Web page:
The answers often begin with hardware choices and end up with software issues (i.e. telling the computer how to solve a problem). The how questions are often include many dimensions and can have a lasting effect on future decisions and costs. That decision to write everything in Turbo Pascal probably seemed like a a good idea at the time. Thinking carefully about how we do things in HPC is important and, as I found out last week, goes well with hamburgers and beer.
Hamburgers and Beer
If you recall, I had announced the formation of the NYCA-HUG (New York City Area HPC Users Group). We held our first meeting last Thursday. Seven people, including myself, attended and after some hamburgers and beer the discussions moved to some of the most important howquestions about cluster and HPC.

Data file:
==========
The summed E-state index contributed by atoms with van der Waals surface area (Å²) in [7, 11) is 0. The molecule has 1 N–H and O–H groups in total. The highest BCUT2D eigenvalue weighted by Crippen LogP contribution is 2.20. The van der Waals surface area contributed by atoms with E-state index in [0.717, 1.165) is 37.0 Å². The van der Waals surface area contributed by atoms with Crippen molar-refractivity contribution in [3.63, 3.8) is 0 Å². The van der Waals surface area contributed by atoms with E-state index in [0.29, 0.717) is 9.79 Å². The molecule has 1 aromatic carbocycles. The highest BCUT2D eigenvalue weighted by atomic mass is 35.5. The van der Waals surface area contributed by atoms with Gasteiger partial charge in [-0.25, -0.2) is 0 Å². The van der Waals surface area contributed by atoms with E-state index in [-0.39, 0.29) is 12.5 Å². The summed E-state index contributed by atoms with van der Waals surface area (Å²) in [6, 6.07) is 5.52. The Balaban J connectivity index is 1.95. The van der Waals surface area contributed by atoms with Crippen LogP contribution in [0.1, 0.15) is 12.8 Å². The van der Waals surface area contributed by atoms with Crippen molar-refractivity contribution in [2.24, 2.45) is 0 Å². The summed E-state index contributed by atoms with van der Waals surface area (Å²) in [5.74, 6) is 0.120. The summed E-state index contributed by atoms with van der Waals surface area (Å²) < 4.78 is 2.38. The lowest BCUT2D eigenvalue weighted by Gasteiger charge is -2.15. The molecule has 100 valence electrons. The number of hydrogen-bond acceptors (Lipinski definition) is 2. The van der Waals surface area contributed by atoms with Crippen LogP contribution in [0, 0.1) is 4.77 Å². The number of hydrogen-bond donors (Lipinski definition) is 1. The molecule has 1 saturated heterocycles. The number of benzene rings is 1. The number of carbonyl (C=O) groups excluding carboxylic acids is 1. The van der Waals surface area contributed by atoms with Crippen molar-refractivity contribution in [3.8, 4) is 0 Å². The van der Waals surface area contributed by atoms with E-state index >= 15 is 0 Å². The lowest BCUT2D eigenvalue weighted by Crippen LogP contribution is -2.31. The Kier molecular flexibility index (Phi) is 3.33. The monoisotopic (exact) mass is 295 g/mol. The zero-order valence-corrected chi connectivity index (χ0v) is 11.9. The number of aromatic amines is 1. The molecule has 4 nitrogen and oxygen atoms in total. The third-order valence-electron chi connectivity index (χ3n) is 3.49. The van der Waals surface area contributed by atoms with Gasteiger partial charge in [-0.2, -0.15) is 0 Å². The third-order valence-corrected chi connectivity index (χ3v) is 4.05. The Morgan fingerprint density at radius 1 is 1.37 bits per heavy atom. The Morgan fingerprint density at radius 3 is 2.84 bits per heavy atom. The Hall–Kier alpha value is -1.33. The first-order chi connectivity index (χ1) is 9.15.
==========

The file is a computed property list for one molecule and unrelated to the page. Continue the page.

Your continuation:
The first question is a classic, “How does one define a supercomputer?” Should it be based on cost or performance or some other metric? We had no clear answer, but all agreed that the target is moving rapidly. Next there was a question about power usage, like how could one turn off unused nodes and then turn them back on when needed and other such strategies. Most academic sites seem to concede that their clusters are not fully utilized, but are still using plenty of electricity. Perhaps the most provocative question was “How do we teach high school students about cluster programming so that what they learn today will work tomorrow’s technology?”